“Our simple idea is, if we provide artificial sweat ducts in electronic skin and make highly-permeable paths for the sweat, we may achieve long-term monitorability,” Yeon explains.
They started with a periodic pattern of holes, each about the size of an actual sweat pore. They found that if pores were spaced close together, at a distance smaller than an average pore’s diameter, the pattern as a whole would efficiently permeate sweat. But they also found that if this simple hole pattern were etched through a thin film, the film was not very stretchable, and it broke easily when applied to skin.
The researchers found they could increase the strength and flexibility of the hole pattern by cutting thin channels between each hole, creating a pattern of repeating dumbbells, rather than simple holes, that relaxed strain, rather than concentrating it in one place. This pattern, when etched into a material, created a stretchable, kirigami-like effect.
“If you wrap a piece of paper over a ball, it’s not conformable,” Kim says. “But if you cut a kirigami pattern in the paper, it could conform. So we thought, why not connect the holes with a cut, to have kirigami-like conformability on the skin? At the same time we can permeate sweat.”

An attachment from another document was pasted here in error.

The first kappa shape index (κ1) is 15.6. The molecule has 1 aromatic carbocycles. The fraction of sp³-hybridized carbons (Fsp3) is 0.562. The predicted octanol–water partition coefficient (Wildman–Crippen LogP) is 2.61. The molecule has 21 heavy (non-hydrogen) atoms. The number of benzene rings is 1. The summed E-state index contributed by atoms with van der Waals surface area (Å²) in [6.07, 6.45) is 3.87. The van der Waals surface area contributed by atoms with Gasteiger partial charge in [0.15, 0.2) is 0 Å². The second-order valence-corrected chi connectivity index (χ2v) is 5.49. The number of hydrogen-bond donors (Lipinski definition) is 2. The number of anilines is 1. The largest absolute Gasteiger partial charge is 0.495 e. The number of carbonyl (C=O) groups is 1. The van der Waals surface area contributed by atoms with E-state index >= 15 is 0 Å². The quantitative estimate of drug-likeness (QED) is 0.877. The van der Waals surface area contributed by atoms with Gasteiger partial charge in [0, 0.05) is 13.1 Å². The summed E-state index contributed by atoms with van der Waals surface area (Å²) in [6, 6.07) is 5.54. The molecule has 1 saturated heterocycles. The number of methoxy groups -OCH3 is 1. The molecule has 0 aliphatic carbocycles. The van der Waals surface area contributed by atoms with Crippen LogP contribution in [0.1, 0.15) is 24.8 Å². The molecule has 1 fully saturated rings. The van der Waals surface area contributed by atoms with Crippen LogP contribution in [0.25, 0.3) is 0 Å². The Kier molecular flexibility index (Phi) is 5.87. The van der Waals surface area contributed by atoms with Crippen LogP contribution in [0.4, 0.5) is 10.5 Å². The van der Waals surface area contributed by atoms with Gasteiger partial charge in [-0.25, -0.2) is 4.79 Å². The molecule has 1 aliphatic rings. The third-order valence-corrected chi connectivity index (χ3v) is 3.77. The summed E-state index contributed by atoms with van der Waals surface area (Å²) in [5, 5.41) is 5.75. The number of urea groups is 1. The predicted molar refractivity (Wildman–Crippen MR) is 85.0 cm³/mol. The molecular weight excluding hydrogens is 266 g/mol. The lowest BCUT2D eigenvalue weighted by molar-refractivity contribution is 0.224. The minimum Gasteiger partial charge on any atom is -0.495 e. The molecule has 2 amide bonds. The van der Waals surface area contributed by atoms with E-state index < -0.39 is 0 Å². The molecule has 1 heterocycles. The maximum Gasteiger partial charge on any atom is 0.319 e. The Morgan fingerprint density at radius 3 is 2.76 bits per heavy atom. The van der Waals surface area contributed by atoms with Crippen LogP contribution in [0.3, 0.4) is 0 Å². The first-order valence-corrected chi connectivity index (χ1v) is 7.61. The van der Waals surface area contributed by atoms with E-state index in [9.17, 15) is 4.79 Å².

Following this rationale, the team fabricated an electronic skin from multiple functional layers, each which they etched with dumbbell-patterned pores. The skin’s layers comprise an ultrathin semiconductor-patterned array of sensors to monitor temperature, hydration, ultraviolet exposure, and mechanical strain. This sensor array is sandwiched between two thin protective films, all of which overlays a sticky polymer adhesive.
“The e-skin is like human skin — very stretchable and soft, and sweat can permeate through it,” Yeon says.
The researchers tested the e-skin by sticking it to a volunteer’s wrist and forehead. The volunteer wore the tape continuously over a week. Throughout this period, the new e-skin reliably measured his temperature, hydration levels, UV exposure, and pulse, even during sweat-inducing activities, such as running on a treadmill for 30 minutes and consuming a spicy meal.
The team’s design also conformed to skin, sticking to the volunteer’s forehead as he was asked to frown repeatedly while sweating profusely, compared with other e-skin designs that lacked sweat permeability, and easily detached from the skin.
Kim plans to improve the design’s strength and durability. While the tape is both permeable to sweat and highly conformable, thanks to its kirigami patterning, it’s this same patterning, paired with the tape’s ultrathin form, that makes it quite fragile to friction. As a result, volunteers had to wear a casing around the tape to protect it during activities such as showering.
“Because the e-skin is very soft, it can be physically damaged,” Yeon says. “We aim to improve the resilience of electronic skin.”
This research was supported by Amorepacific.
By MIT News Office
Source MIT News